Crow Indians are a Plains tribe, who speak the Crow language, part of the Missouri River Valley branch of Siouan languages. Of the 14,000 enrolled tribal members, an estimated 3,000 spoke the Crow language in 2007.[2]

During the expansion into the West, the Crow Nation was allied with the United States against its neighbors and rivals, the Sioux and Cheyenne. In historical times, the Crow lived in the Yellowstone River valley, which extends from present-day Wyoming, through Montana and into North Dakota, where it joins the Missouri River.

Since the 19th century, Crow people have been concentrated on their reservation established south of Billings, Montana. Today, they live in several major, mainly western, cities. Tribal headquarters are located at Crow Agency, Montana.[3] The tribe operates the Little Big Horn College.[2]

When European Americans arrived in numbers, the Crows were resisting pressure from enemies who greatly outnumbered them. In the 1850s, a vision by Plenty Coups, then a boy, but who later became their greatest chief, was interpreted by tribal elders as meaning that the whites would become dominant over the entire country, and that the Crow, if they were to retain any of their land, would need to remain on good terms with the whites.[23]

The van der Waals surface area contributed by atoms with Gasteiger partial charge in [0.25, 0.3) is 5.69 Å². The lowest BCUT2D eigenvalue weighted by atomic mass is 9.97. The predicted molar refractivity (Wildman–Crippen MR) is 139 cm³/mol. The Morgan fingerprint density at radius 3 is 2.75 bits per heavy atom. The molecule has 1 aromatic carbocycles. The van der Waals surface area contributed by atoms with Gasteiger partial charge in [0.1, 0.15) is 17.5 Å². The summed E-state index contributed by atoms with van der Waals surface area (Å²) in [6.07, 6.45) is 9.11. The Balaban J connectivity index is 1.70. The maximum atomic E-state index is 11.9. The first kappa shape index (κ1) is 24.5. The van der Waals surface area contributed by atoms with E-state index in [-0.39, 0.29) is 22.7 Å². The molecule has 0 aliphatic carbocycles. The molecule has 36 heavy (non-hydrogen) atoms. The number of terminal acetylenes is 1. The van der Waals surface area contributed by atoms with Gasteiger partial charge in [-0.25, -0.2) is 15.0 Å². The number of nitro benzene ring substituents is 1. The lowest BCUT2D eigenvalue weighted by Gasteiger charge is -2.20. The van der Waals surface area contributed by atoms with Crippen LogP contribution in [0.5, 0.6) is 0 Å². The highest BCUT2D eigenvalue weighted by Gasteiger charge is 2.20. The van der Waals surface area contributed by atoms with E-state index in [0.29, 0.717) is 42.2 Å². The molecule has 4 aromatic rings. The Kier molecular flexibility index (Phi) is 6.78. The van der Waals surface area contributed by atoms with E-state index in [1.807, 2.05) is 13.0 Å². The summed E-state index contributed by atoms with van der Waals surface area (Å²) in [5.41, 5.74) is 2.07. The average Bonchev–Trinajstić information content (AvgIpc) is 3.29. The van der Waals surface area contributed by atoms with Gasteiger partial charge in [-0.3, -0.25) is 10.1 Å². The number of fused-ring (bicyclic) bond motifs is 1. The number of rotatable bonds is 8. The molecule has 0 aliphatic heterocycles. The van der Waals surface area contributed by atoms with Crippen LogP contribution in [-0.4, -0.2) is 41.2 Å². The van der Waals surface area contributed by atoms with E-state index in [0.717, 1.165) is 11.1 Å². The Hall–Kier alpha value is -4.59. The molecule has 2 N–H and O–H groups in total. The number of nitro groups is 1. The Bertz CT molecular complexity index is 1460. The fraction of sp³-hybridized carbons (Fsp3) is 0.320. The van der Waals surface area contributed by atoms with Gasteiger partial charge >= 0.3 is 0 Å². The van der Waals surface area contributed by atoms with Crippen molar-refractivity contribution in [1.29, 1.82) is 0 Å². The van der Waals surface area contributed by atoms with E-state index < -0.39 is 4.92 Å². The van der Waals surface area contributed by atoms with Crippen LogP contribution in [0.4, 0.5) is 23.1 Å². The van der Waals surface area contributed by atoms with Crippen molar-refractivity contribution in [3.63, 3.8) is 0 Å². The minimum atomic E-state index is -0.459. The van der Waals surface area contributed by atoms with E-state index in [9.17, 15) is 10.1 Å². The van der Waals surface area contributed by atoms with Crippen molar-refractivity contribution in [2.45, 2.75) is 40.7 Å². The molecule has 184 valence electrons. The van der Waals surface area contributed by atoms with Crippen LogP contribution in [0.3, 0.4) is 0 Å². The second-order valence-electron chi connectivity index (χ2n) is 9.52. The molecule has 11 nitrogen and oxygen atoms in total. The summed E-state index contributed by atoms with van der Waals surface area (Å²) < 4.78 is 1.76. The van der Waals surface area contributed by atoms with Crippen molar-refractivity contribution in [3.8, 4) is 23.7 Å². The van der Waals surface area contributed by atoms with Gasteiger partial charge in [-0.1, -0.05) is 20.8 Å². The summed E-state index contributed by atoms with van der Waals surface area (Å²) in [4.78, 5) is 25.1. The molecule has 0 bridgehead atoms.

By 1851 the more numerous Lakota and Cheyenne were established just to the south and east of Crow territory in Montana.[24] These enemy tribes coveted the hunting lands of the Crow and warred against them. By right of conquest, they took over the eastern hunting lands of the Crow, including the Powder and Tongue River valleys, and pushed the less numerous Crow to the west and northwest upriver on the Yellowstone. After about 1860, the Lakota Sioux claimed all the former Crow lands from the Black Hills of South Dakota to the Big Horn Mountains of Montana. They demanded that the Americans deal with them regarding any intrusion into these areas.

The Fort Laramie Treaty of 1851 with the United States confirmed as Crow lands a large area centered on the Big Horn Mountains: the area ran from the Big Horn Basin on the west, to the Musselshell River on the north, and east to the Powder River; it included the Tongue River basin.[25] But for two centuries the Cheyenne and many bands of Lakota Sioux had been steadily migrating westward across the plains, and were still pressing hard on the Crows.